Best Albums I Heard in 2002

The best albums I heard in 2002:

  • Guided By Voices: Universal Truths and Cycles (2002)
  • Sonically, it’s leagues away from their lo-fi classic Bee Thousand; the production is wholly beefed up, and the usual song fragments now get the full Who treatment. But Robert Pollard’s amazing songwriting still shines through.

  • Diana Krall: Live in Paris (2002)
  • Her last two albums were profound disappointments — too much gloppy strings and not enough swing — as they relegated her piano-playing to the background. But on this live album, Krall acquits herself very nicely, with long, almost fiery solos, and on the DVD the groove within the band is crystal-clear.

  • Jacques Louissier Trio: Bach’s Goldberg Variations (2000)
  • I became obsessed with the Goldberg Variations (and Glenn Gould) over the past few years or so, and so it was a lovely surprise to hear jazz interpretations of the pieces. There is little room for the band to fling itself into the material, jazz-wise, as it conforms very strictly to the pieces’ original durations, so they make do extremely well with those time constraints — a bass solo here, a samba rhythm there.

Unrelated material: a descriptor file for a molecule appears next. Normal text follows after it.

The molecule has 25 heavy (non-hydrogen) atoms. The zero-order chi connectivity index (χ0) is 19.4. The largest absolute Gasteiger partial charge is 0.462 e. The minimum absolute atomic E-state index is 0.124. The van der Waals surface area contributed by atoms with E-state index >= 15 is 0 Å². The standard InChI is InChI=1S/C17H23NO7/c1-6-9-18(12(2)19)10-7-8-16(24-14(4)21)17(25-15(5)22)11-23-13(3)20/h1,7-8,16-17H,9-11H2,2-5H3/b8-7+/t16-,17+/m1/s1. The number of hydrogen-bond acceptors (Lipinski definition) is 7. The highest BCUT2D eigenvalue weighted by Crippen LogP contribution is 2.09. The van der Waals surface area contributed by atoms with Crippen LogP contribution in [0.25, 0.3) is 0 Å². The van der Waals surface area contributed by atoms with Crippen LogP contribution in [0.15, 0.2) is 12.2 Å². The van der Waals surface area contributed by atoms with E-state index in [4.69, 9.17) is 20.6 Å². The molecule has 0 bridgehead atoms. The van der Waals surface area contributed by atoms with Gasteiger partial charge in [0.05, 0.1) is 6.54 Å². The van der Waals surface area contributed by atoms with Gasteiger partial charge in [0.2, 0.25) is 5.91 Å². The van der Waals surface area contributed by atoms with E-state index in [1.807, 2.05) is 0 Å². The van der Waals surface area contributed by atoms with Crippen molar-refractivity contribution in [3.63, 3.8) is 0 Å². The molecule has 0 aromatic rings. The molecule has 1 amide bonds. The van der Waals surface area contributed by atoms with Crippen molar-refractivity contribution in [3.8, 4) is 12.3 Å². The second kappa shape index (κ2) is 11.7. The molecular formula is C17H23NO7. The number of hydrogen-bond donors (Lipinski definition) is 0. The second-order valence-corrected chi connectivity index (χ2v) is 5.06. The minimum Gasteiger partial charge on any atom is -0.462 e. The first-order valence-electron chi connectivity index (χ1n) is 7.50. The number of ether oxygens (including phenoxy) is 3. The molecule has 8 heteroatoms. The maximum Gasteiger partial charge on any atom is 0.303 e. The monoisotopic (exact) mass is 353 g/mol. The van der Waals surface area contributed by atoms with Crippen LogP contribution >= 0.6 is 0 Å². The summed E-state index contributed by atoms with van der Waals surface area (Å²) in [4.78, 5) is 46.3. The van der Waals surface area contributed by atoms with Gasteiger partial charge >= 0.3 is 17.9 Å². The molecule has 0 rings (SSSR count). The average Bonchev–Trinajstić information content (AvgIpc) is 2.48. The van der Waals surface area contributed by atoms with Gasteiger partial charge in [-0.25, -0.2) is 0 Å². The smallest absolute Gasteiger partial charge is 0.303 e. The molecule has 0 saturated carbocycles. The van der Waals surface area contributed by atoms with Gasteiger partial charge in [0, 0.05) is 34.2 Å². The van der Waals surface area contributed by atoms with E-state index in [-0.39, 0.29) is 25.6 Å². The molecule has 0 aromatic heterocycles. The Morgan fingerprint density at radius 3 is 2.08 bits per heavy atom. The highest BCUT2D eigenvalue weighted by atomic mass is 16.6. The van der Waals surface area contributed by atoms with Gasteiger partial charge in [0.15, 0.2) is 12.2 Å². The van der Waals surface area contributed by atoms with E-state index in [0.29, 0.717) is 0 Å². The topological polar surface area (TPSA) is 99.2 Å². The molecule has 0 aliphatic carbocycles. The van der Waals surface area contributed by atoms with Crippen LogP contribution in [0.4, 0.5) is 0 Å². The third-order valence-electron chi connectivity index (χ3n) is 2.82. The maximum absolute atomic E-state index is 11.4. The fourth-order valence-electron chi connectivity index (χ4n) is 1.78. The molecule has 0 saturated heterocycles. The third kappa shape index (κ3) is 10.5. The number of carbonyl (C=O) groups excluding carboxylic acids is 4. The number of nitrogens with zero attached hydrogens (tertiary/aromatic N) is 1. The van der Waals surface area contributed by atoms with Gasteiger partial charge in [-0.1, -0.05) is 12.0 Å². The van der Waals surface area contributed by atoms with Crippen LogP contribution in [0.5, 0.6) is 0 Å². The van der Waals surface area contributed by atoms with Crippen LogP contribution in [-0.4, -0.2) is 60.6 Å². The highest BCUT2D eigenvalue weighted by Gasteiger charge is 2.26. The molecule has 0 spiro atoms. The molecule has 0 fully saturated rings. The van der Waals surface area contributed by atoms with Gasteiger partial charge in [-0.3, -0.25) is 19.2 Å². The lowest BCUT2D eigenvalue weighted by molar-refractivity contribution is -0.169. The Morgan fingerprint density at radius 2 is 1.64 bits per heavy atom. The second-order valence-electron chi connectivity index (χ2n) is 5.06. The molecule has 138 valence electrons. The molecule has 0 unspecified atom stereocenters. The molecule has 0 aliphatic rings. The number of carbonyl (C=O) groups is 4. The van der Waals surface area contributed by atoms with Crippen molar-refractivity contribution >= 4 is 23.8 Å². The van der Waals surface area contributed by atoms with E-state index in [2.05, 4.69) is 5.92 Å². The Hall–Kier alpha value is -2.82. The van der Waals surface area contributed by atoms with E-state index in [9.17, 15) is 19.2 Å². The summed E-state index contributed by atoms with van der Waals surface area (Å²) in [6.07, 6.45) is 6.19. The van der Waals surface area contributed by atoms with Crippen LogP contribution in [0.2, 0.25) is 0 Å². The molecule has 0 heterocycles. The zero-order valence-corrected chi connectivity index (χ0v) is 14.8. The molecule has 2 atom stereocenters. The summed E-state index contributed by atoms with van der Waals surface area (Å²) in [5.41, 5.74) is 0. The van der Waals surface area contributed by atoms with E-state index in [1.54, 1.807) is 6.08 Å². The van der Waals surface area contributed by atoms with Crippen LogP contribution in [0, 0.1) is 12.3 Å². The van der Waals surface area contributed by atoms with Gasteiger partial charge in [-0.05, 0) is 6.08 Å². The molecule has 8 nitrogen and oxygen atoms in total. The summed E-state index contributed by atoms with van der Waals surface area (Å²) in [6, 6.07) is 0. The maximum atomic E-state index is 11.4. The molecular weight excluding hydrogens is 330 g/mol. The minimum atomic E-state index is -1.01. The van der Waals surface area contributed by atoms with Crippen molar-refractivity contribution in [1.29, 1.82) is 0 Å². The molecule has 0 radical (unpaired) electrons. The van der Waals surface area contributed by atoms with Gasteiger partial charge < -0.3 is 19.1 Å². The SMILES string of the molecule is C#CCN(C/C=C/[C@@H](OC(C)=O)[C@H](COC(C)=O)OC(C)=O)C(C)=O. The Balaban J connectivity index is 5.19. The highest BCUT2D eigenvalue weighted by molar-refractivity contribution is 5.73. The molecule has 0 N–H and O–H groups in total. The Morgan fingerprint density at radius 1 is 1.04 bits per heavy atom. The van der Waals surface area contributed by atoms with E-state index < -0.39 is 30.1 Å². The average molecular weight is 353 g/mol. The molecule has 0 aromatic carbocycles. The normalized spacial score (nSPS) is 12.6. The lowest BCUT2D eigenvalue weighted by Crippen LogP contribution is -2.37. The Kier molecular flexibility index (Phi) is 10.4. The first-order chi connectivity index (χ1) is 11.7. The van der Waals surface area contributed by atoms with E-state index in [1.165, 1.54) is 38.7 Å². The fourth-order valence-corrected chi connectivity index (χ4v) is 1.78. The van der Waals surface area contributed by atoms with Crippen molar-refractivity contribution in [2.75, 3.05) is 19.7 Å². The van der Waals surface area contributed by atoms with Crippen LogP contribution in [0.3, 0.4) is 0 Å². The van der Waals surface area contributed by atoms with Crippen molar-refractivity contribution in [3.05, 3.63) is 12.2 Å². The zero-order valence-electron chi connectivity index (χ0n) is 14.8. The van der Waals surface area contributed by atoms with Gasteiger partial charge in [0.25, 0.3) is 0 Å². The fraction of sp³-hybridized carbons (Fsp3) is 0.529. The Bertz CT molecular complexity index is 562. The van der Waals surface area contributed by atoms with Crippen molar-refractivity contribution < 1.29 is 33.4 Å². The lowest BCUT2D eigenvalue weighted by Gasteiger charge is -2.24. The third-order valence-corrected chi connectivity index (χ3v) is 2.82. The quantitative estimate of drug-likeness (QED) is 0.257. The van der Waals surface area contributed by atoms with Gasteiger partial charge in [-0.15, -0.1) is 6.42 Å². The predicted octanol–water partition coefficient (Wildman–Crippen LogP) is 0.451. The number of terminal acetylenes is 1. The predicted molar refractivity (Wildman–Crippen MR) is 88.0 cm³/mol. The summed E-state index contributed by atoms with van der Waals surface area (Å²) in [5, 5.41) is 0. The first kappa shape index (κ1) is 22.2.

• Puffy: AmiYumi Jet Fever (2000)
  • The best pure pop rush of the year. I don’t know much about Puffy — do they write their own songs, even? — but if there was some pop candyland realm out there somewhere, Ami and Yumi would be the reigning queens. Makes my previous pop favorites, the Cardigans and Girlfrendo, seem indie-rock by comparison. Puffy cribs from a whole slew of different genres, and steals riffs from the Beatles, and puts them all together into a too-sweet power-pop lollipop. Or something like that.

  • Swans: Soundtracks for the Blind (1996)
  • I got turned on to the Swans fairly late in my musical listening life, and it’s a wonder I wasn’t into them earlier. Soundtracks distills industrial clang, gothic death strum and nihilistic wallow into a sonically bleak and adventurous double album.